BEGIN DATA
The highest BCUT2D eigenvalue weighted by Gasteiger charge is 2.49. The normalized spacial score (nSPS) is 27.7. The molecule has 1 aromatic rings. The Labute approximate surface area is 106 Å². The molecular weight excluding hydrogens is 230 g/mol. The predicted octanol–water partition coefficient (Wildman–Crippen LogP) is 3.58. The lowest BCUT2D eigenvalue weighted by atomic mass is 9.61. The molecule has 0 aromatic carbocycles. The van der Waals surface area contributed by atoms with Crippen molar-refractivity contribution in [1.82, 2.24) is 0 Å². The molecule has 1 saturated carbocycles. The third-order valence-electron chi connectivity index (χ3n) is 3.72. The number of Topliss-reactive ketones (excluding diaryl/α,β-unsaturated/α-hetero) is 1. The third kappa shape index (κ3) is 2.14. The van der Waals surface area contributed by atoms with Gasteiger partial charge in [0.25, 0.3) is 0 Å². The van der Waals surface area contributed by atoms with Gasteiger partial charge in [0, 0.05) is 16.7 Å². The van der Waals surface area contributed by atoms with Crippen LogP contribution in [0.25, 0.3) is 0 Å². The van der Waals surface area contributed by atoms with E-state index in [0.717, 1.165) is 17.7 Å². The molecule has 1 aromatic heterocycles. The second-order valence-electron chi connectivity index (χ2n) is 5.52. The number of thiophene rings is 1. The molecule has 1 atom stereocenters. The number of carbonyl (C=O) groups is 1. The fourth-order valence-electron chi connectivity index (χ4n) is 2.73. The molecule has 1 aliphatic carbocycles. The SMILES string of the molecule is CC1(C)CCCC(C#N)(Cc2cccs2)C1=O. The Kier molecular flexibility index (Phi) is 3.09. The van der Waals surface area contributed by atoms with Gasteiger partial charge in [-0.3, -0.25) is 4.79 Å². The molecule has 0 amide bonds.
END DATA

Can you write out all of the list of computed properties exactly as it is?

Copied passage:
The highest BCUT2D eigenvalue weighted by Gasteiger charge is 2.49. The normalized spacial score (nSPS) is 27.7. The molecule has 1 aromatic rings. The Labute approximate surface area is 106 Å². The molecular weight excluding hydrogens is 230 g/mol. The predicted octanol–water partition coefficient (Wildman–Crippen LogP) is 3.58. The lowest BCUT2D eigenvalue weighted by atomic mass is 9.61. The molecule has 0 aromatic carbocycles. The van der Waals surface area contributed by atoms with Crippen molar-refractivity contribution in [1.82, 2.24) is 0 Å². The molecule has 1 saturated carbocycles. The third-order valence-electron chi connectivity index (χ3n) is 3.72. The number of Topliss-reactive ketones (excluding diaryl/α,β-unsaturated/α-hetero) is 1. The third kappa shape index (κ3) is 2.14. The van der Waals surface area contributed by atoms with Gasteiger partial charge in [0.25, 0.3) is 0 Å². The van der Waals surface area contributed by atoms with Gasteiger partial charge in [0, 0.05) is 16.7 Å². The van der Waals surface area contributed by atoms with Crippen LogP contribution in [0.25, 0.3) is 0 Å². The van der Waals surface area contributed by atoms with E-state index in [0.717, 1.165) is 17.7 Å². The molecule has 1 aromatic heterocycles. The second-order valence-electron chi connectivity index (χ2n) is 5.52. The number of thiophene rings is 1. The molecule has 1 atom stereocenters. The number of carbonyl (C=O) groups is 1. The fourth-order valence-electron chi connectivity index (χ4n) is 2.73. The molecule has 1 aliphatic carbocycles. The SMILES string of the molecule is CC1(C)CCCC(C#N)(Cc2cccs2)C1=O. The Kier molecular flexibility index (Phi) is 3.09. The van der Waals surface area contributed by atoms with Gasteiger partial charge in [-0.3, -0.25) is 4.79 Å². The molecule has 0 amide bonds.